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  • Diaspora - United States
  • Updated: Mar 09, 2021

Nigerian Man Recounts Journey To PhD Abroad

Nigerian Man Recounts Journey To PhD Abroad

A Nigerian man, Niyi Olanrewaju, on Friday took to his Twitter page to narrate how he moved to Hannover Medical School for his PhD. Olanrewaju disclosed that he got invited into the institution after four rejections from four universities outside Nigeria.

Although the newly inducted PhD Holder did not disclose either he obtained his BSc. and MSc. in Nigeria, his narrative is a testament that Nigerians around the world are doing better.

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He titled his story, Rejection is Fine, My PhD Story. Read it below:

“In 2017, I applied for 5 PhD positions, four ended in premium rejections. But, after each rejection, I improved and moved on. I was finally accepted for the fifth one which was the most competitive, with over 450 applicants for 20 positions. I did not believe my eyes when I received a mail informing me, I scaled through the initial screening, I thought it was a fluke. I had my BSc and MSc in Agricultural Sciences. How is it possible I passed the screening for PhD positions at Hannover Medical School?

 

“Well, I was officially invited for an all-expense-paid interview in Hannover, and I also received the list of the available PhD projects. I went through, and I had no experience in none of the topics, as they focused majorly on cardiovascular diseases, stem cell therapies/research, regeneration approaches, and cancer research.

 

“This is impossible, I said...

 

“I read widely on the projects, and I became profoundly fascinated by their prospects. The mere thought that I may get an opportunity to work on something that can potentially benefit a patient, was really thrilling.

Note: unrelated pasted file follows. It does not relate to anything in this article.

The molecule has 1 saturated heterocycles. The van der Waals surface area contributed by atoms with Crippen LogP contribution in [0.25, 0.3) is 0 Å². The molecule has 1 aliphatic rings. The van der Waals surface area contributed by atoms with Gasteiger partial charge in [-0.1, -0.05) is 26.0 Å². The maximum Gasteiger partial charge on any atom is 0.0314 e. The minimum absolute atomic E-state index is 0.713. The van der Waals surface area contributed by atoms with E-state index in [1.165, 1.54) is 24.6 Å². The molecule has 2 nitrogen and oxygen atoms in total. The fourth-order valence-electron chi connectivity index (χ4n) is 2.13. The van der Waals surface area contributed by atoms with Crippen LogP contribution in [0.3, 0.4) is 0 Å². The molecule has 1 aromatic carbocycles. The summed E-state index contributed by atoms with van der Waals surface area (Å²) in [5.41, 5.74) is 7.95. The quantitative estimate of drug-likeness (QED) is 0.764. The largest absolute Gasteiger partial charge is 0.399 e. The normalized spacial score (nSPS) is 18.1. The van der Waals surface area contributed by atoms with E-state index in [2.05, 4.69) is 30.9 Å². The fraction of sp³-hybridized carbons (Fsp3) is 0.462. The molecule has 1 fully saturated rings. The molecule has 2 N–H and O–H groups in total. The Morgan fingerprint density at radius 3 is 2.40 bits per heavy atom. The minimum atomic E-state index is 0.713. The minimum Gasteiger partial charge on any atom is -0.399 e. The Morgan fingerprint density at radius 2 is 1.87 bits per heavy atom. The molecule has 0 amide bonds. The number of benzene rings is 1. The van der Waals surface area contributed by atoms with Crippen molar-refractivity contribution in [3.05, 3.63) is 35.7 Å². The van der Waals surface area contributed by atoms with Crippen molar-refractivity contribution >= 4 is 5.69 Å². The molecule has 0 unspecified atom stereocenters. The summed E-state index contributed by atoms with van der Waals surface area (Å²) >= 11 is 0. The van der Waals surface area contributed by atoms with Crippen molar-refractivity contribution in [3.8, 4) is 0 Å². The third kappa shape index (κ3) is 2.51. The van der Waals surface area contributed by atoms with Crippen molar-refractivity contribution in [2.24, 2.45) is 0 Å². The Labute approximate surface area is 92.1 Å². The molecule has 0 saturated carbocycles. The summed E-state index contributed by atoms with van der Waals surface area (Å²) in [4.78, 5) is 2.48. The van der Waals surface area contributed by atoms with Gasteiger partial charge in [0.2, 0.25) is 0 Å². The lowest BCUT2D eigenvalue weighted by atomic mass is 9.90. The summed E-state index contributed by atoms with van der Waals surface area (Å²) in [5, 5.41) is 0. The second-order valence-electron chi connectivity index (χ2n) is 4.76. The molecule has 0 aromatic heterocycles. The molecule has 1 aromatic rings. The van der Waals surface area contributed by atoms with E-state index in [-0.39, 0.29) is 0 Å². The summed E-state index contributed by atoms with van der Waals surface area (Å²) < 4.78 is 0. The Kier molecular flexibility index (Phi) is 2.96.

“But I still thought it was a fluke anyway...

 

“I arrived a day before the interview and got my first reality check. I met my three hostel mates and co-interviewees, one a medical doctor, and the other two had MSc in Biomedical Engineering. I was ashamed to introduce my MSc in Agricultural Genomics.

 

“I was so intimidated...

 

“The next day, I went to the Hannover Medical School. On my way to the interview centre, I walked past the lung transplantation clinic. That name alone scared the hell out of me. I kept saying to myself what am I doing here? Niyi, what are you looking for here?

 

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Then I met some of the other candidates, about 45 of us were invited for the interview from all over the world. I nicely isolated myself because I was the only odd one. Other candidates were Medical Doctors, Bioengineers, Cancer biologists, Biochemists, Veterinarians, etc. I was frustrated, and I continued to ask myself...

 

“What am I doing here...?

“How did I miss the road...?

 

“My confidence deflated and I just wanted to go back home. I have had enough of this self-inflicted embarrassment. I felt I have taken my dreams and goals too far. Finally, I went in for my interview. My ppt slide was projected, I took a look at my topic "Molecular markers design for oxidative stress tolerance for the entomopathogenic nematode Heterorhabditis bacteriophora" and I shook my head. Seriously? I want to talk about nematodes to a panel of cardiologists, oncologists, gene therapists, etc. Is it not obvious I am another Johnny miss road. But, I put in my best and showed them why and how I earned a perfect grade of 1.0 (A***) in my Master thesis.

 

“After my interview, I said this is over. I concluded in my head I had no chance against the other candidates. On my way to the hostel, I called my mum and I was practically crying. I told her how I embarrassed myself and how I set a goal that is too high. As always, she said believe that you can and she comforted me. I decided to forget the horror and embrace the positives. The next day, I met with some professors and group leaders just to discuss their projects.